Dover Wilson while commenting on the stage Clown or Fool thought that it was “Shakespeare who brought him to perfection”, and that he is “fundamental to Shakespearean comedy”; because they are “at once butts and critics.” He said: “In the Fool. I suspect we come very close to Shakespeare’s own standpoint as a comic dramatist. The idea that the deepest and greatest things in life may be hidden from the wise and prudent and be revealed to children and fools.”
Bradley thought that Lear’s Fool has a sacred place that cannot be given to anyone else. But he thought that apart from Lear’s Fool, Feste is the most loving of Shakespeare’s Fools. We can never laugh at Feste, for he is as sane as his mistress. He is not even eccentric; and he has sharpness of wit. intellectually sharp reflexes, and an insight into character. But it is the joy that he takes in living life that makes him really endearing to us. And he finds these joys within the realm of his own mind. Outwardly his life may be a little better than that of a slave, but within the parameters of his mind he is absolutely free, since his sunny realm requires only his quibbles, incongruities and flitting fancies. These may appear absurd to others, but they give him enormous joy. Since his world is so different from others, and one which gives him so much joy he does not much care for fortune. He is always radiating with the “sunshine of the breast”; it is due to this that we cannot help but love him.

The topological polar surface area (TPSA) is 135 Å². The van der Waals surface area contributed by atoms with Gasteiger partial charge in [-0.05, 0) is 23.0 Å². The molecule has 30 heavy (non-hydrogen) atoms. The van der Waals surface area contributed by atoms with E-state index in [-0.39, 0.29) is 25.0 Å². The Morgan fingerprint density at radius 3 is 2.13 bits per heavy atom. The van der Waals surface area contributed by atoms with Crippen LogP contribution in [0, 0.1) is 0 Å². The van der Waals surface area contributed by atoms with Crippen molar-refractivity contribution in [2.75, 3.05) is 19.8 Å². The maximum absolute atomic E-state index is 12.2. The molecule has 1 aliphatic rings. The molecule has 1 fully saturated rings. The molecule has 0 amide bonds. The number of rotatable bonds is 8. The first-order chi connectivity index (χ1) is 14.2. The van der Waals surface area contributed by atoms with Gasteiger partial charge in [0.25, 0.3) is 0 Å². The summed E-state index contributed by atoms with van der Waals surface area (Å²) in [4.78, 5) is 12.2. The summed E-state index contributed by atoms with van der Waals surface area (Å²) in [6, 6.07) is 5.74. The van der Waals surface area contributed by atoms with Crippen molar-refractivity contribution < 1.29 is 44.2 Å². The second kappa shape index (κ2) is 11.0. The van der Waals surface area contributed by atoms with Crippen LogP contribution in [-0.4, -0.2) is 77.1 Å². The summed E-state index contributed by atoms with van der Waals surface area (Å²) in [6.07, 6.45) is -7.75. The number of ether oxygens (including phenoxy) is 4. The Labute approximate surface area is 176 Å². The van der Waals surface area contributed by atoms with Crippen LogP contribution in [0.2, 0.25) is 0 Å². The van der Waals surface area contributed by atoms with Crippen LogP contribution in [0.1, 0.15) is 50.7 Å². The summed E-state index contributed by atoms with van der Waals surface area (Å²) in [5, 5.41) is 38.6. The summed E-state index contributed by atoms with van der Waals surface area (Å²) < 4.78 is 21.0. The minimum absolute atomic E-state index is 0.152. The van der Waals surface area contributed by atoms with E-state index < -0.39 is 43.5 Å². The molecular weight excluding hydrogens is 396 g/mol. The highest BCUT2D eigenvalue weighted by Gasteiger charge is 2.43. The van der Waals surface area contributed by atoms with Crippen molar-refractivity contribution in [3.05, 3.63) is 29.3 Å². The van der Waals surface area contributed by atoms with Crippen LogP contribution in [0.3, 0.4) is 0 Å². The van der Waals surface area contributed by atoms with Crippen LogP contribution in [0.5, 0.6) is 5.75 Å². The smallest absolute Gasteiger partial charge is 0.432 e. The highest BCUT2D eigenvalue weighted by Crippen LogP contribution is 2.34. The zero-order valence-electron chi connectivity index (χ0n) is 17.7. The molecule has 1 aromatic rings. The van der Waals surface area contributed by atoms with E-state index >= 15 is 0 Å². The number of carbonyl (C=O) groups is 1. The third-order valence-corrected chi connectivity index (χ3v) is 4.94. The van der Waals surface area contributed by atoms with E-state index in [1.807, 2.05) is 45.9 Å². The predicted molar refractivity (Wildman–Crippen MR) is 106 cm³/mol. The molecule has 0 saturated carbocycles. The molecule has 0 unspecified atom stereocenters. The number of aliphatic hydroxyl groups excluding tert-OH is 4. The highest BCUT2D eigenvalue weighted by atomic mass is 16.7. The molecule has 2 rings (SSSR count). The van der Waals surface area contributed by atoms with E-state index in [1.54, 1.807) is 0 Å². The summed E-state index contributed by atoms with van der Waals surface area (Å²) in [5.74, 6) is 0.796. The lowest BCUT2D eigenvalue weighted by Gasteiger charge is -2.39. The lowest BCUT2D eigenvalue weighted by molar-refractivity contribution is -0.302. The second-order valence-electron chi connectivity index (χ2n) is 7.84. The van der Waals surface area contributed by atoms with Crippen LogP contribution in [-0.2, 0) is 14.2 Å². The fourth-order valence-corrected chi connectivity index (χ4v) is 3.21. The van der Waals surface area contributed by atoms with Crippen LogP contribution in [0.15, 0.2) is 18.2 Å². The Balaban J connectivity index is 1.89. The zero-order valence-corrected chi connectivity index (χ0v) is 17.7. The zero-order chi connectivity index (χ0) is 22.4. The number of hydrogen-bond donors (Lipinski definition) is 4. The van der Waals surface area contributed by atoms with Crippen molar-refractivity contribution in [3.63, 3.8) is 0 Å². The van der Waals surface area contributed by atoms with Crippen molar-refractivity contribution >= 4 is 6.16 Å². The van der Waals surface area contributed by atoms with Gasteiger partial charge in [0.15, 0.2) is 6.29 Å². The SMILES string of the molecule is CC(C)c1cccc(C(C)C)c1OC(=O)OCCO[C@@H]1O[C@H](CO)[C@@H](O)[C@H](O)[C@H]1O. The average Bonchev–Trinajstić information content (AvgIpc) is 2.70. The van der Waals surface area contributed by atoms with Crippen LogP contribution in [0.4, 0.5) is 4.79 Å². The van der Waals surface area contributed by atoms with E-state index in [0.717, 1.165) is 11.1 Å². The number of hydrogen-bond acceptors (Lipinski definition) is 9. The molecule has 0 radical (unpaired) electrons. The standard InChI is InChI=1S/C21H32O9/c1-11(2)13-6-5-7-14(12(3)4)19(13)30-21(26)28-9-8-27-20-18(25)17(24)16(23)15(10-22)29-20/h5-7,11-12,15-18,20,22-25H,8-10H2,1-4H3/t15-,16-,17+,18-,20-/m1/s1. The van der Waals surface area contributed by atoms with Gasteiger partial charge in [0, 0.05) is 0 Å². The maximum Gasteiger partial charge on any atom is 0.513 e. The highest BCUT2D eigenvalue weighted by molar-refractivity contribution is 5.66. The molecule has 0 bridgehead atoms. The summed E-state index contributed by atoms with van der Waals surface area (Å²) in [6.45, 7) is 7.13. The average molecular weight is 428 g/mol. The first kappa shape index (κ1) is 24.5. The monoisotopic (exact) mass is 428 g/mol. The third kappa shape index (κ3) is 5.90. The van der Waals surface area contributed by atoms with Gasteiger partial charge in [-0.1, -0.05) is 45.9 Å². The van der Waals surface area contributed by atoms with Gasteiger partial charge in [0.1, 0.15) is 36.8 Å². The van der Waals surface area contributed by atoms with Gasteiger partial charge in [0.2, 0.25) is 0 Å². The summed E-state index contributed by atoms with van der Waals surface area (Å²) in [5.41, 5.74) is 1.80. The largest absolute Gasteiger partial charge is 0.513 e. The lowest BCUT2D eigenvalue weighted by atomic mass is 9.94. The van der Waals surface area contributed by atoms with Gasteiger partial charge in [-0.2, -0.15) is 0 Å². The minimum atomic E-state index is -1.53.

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Apart from being there for the humour of the groundlings of the Elizabethan audience, and otherwise being an integral part of the play. Feste is called upon to play a number of other things as well. He is used as a clergy. Sir Topas, to administer religion to the soul of Malvolio. It is he who brings Olivia on the scene in the last Act. which enables Viola to throw away her disguise and permits Shakespeare to untie all the knots so exquisitely. In addition he is truly the mouthpiece of the dramatist, as most Shakespearean Clowns tend to be. His job of a professional Fool provides him the levity of speaking out of context, without disturbing the balance of the play. This permits Shakespeare to convey so much on a number of issues. Shakespeare wishes us to believe that he is the sanest and wisest man in the play.
That his name in Feste is only evident because it is so mentioned in the dramatis personae. Otherwise throughout the play he is named only once in Act II. Scene IV, line 11, when Orsino’s question requires him to have a personal name. In the text he is called a “Fool” by everyone, though the dramatis personae and the text invariably calls him a “Clown”. His name is from the Latin word festus, which means cheerful or gay – a fitting name for a jester.